A Bit of Chaos

Margaret MacMillan

  • The Deluge: The Great War and the Remaking of Global Order by Adam Tooze
    Allen Lane, 672 pp, £30.00, May 2014, ISBN 978 1 84614 034 1

A common and still widely accepted story of the origin of the Second World War is that it was the direct result of what happened in 1919 at the end of the Great War. The French were recklessly vengeful towards the defeated, the British callously indifferent to what was happening on the Continent, and the Americans smugly isolationist. The Allies made Germany sign a humiliating treaty and forced it to pay exorbitant reparations, enabling the rise of the Nazis to power. In this version the 1920s were merely the interlude before the consequences of a deeply flawed and wicked peace came home to roost. It is much too simple an explanation of course – apart from anything else what was everyone doing in those years? – and fails to take into account both the very real difficulties which faced the peacemakers in a world turned upside down by the Great War and the very real promise of the 1920s that the world would recover and build a stable international order.

Zara Steiner, among others, has obliged us to look again at that decade and treat it on its own terms as a time of achievement and hope. The world did eventually recover economically from the war and by the late 1920s production in most European countries had reached prewar levels. True, the US had failed to join the League of Nations, which Woodrow Wilson had nearly killed himself trying to create, but Americans were at its headquarters in Geneva as observers and the US worked with the European powers throughout the 1920s towards the objectives of the League.

In a sign of how wartime passions were fading, Germany applied for membership of the League and was accepted. Even Russia, by now the Soviet Union, which had at first defiantly made itself an outlaw state dedicated to promoting world revolution, appeared to be settling down and behaving much like any other power, signing trade agreements and treaties and exchanging ambassadors. In the east a liberal Japan was still following the path of constitutional government and international co-operation, while China looked as though it might finally get an effective national government in the form of the Kuomintang.

Of course the world of the 1920s was not completely happy and serene. The nationalist passions and hatreds stirred by the Great War hadn’t gone away, nor had the resentments created by a peace that couldn’t satisfy everyone. The Italians had suffered much and, from their point of view, gained little in what they called the ‘mutilated peace’. Many Germans, especially on the right, hadn’t accepted the fact of Germany’s defeat and believed that the Treaty of Versailles was neither legitimate nor fair. The French knew what victory had cost them and feared a resurgent Germany with its higher birthrate and stronger economy. The new ethnically based states in Central Europe had fallen to quarrelling with one another as soon as they came into existence. Further afield, nationalist movements were challenging the Western empires. Crucially, the economic revival rested on increasingly shaky foundations, such as cheap short-term credit from American lenders, while in the US itself and across Europe stock exchanges were seeing a frenzy of activity which often bore no relationship to the underlying value of the companies being traded. With the Great Depression, time ran out.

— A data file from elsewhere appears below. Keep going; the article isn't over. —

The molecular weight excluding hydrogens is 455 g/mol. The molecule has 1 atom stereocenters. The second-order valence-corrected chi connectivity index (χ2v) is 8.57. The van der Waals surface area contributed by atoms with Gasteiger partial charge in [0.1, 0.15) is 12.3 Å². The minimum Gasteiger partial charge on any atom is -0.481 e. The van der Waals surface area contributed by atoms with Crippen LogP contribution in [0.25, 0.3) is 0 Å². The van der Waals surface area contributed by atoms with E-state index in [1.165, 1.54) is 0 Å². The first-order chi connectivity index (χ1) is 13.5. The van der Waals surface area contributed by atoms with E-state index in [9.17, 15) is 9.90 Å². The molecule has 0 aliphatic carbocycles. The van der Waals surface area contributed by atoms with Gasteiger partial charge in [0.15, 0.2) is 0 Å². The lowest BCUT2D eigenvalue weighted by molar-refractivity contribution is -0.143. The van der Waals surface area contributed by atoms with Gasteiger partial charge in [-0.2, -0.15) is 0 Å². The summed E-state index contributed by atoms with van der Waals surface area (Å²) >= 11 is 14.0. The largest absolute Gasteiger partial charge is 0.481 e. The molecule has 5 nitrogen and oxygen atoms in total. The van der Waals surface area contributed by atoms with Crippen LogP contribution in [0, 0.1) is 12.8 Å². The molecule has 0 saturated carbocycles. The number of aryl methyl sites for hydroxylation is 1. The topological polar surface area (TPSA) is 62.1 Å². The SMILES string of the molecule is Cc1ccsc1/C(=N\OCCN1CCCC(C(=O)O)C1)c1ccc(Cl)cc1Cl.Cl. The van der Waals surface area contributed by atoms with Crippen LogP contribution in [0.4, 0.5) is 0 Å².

Zara Steiner has aptly described the years from 1929 to 1933 as ‘the hinge’, when too many people around the world gave up on capitalism and democratic institutions and put their faith in the solutions being peddled on the right by the varieties of fascists and on the left by the communists. It is possible even so to imagine that earlier and more forceful government intervention and international co-ordination at the start of the Great Depression might have mitigated the worst of its effects. Accident and human folly played their role: Hitler was invited to become chancellor by conservative political leaders who thought that they could use him and his movement.

In The Deluge, Adam Tooze, an economic historian who in 2006 published a wonderful study of the Nazi economy, has set himself the immense task of explaining what went wrong. He also wants to show the intimate relationship between domestic and foreign policies, arguing, for example, that the punitive peace of Brest-Litovsk that Germany imposed on revolutionary Russia in 1918 was as much about a struggle over the future of Germany as it was an attempt to secure peace and resources in the east. The result is a highly original, provocative and at times tendentious book which will make us think again about the Great War and the subsequent peace as well as the perennial question of how to establish a durable and fair international order.

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